Around the horn
• The Nationals are the only team with a certain managerial opening, and if the players had their choice, the team would hire bench coach Randy Knorr, sources say.
Knorr, 45, managed a number of Nats in the minors, and almost all hold him in high regard. Club officials, though, might prefer a bigger name — most notably, Diamondbacks third base coach Matt Williams.
Dodgers manager Don Mattingly and Yankees manager Joe Girardi also would figure to interest the Nationals, but neither is likely to become available.
• The Athletics lead the AL West by 1½ games, and their rotation behind ace right-hander Jarrod Parker might be rounding into even better form.
Rookie righty Sonny Gray is looking like the second coming of Tim Hudson and pitching like a No. 2 starter. Righties Dan Straily and Bartolo Colon both showed improvement against the Astros over the weekend. (I know, I know; it was only the Astros).
Righty A.J. Griffin remains a pivotal figure — he is more established then Gray and Straily and, while not exactly dominant, somewhat more trustworthy than Colon.
• For once, the Rockies’ rotation holds promise, in no small part because of the outstanding performances of right-hander Jhoulys Chacin and lefty Jorge De La Rosa.
The Rockies plan to De La Rosa’s $11 million club option, and they control Chacin through 2015. Righties Tyler Chatwood and Juan Nicasio are among their other alternatives, along with lefty Drew Pomeranz, who has not pitched since July 22 because of biceps tendinitis.
A veteran starter is on the team’s wish list, and signing one could enable the team to make righty Chad Bettis a late-inning reliever. Three recent first-round picks — lefty Tyler Anderson, righty Eddie Butler and righty Jonathan Gray – are among the team’s top prospects.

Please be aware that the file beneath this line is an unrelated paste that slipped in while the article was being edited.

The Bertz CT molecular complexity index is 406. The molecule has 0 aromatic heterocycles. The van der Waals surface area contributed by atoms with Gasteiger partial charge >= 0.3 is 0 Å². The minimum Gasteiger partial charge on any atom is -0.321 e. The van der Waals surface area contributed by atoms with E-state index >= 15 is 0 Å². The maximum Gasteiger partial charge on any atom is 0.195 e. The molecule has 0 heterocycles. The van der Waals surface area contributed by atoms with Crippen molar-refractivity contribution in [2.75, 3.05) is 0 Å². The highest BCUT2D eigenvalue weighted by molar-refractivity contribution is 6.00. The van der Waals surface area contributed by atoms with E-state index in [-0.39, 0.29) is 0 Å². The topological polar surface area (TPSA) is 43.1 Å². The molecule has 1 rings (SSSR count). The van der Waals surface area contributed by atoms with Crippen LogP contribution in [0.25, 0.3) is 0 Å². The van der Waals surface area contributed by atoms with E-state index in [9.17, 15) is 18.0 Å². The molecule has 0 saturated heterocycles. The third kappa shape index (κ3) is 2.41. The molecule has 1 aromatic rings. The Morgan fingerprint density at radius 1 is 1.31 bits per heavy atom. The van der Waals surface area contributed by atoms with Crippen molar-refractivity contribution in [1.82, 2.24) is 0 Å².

• The Diamondbacks are just two games over .500, and a losing record would qualify as a significant disappointment for a team was in first place as recently as July 21.
Then again, injuries have been an issue for the D-backs all season. And while such an excuse often rings hollow, keep in mind that the D-backs can’t match the Dodgers’ depth when their payroll is at least $130 million lower.
Center fielder Adam Eaton, right fielder Cody Ross, second baseman Aaron Hill and catcher Miguel Montero were among the regulars who missed significant time. Right-handers Trevor Cahill, Brandon McCarthy, Daniel Hudson and J.J. Putz were among the pitchers who were lost.
An injury to McCarthy hardly qualifies as a surprise, but the Diamondbacks also expected righty Daniel Hudson to return from Tommy John surgery. As it turned out, Hudson required a second Tommy John operation.
• The Cubs may have found something with rookie outfielder Junior Lake, who possesses big tools and is batting .309 with an .818 OPS in 201 plate appearances.
Lake’s 48-9 strikeout-to-walk ratio isn’t encouraging, but at the very least the Cubs can try him as a bridge to younger outfield prospects such as Albert Almora and Jorge Soler, who likely will not be ready before 2015.
If Lake develops into a regular, it will give the Cubs at least one established option going forward.
• And finally, a scout offers this comp for Evan Gattis: